Here’s an example:

Despite the impressive length I mentioned above, Greenard rarely deflects passes because he rarely gets his hands up. Below is the one deflection I saw, and it’s the result of a nice inside move rather than trying to play against quick game.

There are certainly instances of Greenard being able to win extended hand fights and string multiple moves together, like in the play below. I just hope he can develop more consistency in doing so as he develops as a player.

One final downside to Greenard’s game is the snap timing I mentioned earlier. While timing the snap correctly leads to a big advantage, it also comes at the risk of encroachment, neutral zone infraction, or offsides penalties. Greenard was called for three such penalties in 2023, while Hunter has only been called for two in his entire career. It’s something that you live with when you have a productive edge rusher, and it also somewhat depends on the defense. I don’t think it’s a coincidence that both of Hunter’s penalties came when Ed Donatell was DC, so maybe the switch to Flores will change how Greenard approaches the snap.

In all, Greenard is a very good pass rusher, but he doesn’t quite live up to Hunter’s standard. However, he has really impressive physical traits and plays the game fast and strong, which is a great foundation. What Greenard will need is better technique, which he can hopefully gain in the new scheme. Greenard’s production is a testament to his ability, and the room for growth should allow him to ascend into a top-tier edge rusher like Hunter.

Vikings-Specific Tasks

The Texans ran a straightforward 4-3 defense, and Greenard lined up in the same spot repeatedly. They rarely asked their edge rushers to do anything other than take on opposing linemen and TEs. Under Flores, the Vikings ask their edge rushers to line up in a number of different positions and also take on a slight coverage role. I expect Van Ginkel to be dropping back into coverage way more than Greenard, but Greenard may still need to do it on occasion.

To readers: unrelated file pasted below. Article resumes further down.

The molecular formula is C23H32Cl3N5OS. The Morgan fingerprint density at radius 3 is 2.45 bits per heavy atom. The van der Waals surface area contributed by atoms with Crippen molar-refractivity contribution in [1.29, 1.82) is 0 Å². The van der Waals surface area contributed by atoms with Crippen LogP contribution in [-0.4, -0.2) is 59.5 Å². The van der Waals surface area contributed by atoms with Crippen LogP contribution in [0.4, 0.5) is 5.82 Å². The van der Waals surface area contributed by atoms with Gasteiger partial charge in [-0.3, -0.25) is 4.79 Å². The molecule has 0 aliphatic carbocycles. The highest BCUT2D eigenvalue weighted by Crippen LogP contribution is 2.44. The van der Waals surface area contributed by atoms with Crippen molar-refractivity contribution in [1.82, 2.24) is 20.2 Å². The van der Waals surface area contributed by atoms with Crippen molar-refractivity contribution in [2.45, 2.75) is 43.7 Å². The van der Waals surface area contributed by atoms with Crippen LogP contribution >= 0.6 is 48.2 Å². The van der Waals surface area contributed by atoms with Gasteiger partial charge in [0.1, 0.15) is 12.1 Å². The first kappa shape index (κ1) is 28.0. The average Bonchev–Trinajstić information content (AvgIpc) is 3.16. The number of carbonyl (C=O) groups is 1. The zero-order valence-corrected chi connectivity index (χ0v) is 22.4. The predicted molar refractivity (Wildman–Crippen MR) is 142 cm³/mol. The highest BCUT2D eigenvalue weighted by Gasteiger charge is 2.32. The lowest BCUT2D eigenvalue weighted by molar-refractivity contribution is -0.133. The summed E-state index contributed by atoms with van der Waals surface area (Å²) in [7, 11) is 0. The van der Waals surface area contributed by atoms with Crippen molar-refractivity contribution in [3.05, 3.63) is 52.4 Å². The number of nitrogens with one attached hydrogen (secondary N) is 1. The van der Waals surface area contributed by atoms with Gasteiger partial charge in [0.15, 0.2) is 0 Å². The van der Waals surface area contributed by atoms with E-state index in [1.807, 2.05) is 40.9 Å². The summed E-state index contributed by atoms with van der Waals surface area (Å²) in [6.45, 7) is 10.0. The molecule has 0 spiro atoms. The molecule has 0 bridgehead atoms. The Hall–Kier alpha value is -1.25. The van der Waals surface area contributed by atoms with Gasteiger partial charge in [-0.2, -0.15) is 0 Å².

That doesn’t concern me much. If you compare Greenard to Hunter’s career, you will see that Hunter also rarely lined up anywhere but on the edge under Mike Zimmer. However, he lined up in the middle of the field, either over the C in the A gap or in the B gap an impressive 58 times and was dominant rushing from the interior. I think Greenard has the quickness to do the same.

As far as coverage goes, Hunter dropped into coverage just 14 times in 2023 after dropping a career-high 34 times under Donatell. Considering Greenard dropped 10 times, I don’t think this will be a major change for him. There’s not much to glean from them, but here are his two coverage drops from the games I watched:


So, is Jonathan Greenard a true replacement for Danielle Hunter? Not quite, but he’s a quality starter with room to grow as a younger player. Greenard is a fantastic run defender, and I put him on the same level as Hunter, whose run defense I hold in high regard. That’s a fantastic starting point. But if that were all Greenard had, the Vikings would be paying him a lot less.

When it comes to rushing the passer, Greenard has an explosive first step, better than the way Hunter approaches his rushes. He also has an impressive bull rush and explosive inside step, on par with Hunter. Overall, his bull-rush game and inside counter may be an improvement on Hunter because of that first step. However, when it comes to winning outside and overall pass-rush repertoire, Greenard falls short.

Greenard plays more like Everson Griffen, another great Vikings pass rusher. He has Griffen’s explosiveness and power even if he lacks Griffen’s deadly spin. Greenard is also stronger and more disciplined in run defense than Griffen was. On Minnesota’s defense, Greenard will likely be asked to do some things he doesn’t have much experience with, and the team is betting that he will take well to those tasks and eventually surpass the player Hunter will become as he ages.